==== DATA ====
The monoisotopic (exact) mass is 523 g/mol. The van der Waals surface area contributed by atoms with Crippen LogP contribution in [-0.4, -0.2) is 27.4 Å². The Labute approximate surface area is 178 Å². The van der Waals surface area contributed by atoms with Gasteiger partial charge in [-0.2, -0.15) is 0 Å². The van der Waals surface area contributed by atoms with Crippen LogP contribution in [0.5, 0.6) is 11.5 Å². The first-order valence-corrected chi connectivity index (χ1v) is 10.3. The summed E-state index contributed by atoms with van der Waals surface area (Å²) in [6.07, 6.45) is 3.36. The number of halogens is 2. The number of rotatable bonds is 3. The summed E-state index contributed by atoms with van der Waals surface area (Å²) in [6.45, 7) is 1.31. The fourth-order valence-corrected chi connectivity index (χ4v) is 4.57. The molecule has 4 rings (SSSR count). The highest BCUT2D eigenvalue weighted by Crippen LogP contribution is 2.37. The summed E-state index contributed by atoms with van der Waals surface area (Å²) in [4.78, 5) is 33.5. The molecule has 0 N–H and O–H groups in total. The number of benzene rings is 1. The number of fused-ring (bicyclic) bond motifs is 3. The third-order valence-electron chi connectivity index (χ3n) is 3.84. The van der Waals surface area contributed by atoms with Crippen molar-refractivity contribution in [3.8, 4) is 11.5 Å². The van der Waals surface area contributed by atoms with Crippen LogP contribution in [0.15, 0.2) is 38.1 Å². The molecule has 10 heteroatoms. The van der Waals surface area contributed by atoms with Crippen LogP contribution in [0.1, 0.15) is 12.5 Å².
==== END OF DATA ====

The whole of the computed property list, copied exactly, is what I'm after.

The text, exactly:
The monoisotopic (exact) mass is 523 g/mol. The van der Waals surface area contributed by atoms with Crippen LogP contribution in [-0.4, -0.2) is 27.4 Å². The Labute approximate surface area is 178 Å². The van der Waals surface area contributed by atoms with Gasteiger partial charge in [-0.2, -0.15) is 0 Å². The van der Waals surface area contributed by atoms with Crippen LogP contribution in [0.5, 0.6) is 11.5 Å². The first-order valence-corrected chi connectivity index (χ1v) is 10.3. The summed E-state index contributed by atoms with van der Waals surface area (Å²) in [6.07, 6.45) is 3.36. The number of halogens is 2. The number of rotatable bonds is 3. The summed E-state index contributed by atoms with van der Waals surface area (Å²) in [6.45, 7) is 1.31. The fourth-order valence-corrected chi connectivity index (χ4v) is 4.57. The molecule has 4 rings (SSSR count). The highest BCUT2D eigenvalue weighted by Crippen LogP contribution is 2.37. The summed E-state index contributed by atoms with van der Waals surface area (Å²) in [4.78, 5) is 33.5. The molecule has 0 N–H and O–H groups in total. The number of benzene rings is 1. The number of fused-ring (bicyclic) bond motifs is 3. The third-order valence-electron chi connectivity index (χ3n) is 3.84. The van der Waals surface area contributed by atoms with Crippen molar-refractivity contribution in [3.8, 4) is 11.5 Å². The van der Waals surface area contributed by atoms with Crippen LogP contribution in [0.15, 0.2) is 38.1 Å². The molecule has 10 heteroatoms. The van der Waals surface area contributed by atoms with Crippen LogP contribution in [0.1, 0.15) is 12.5 Å².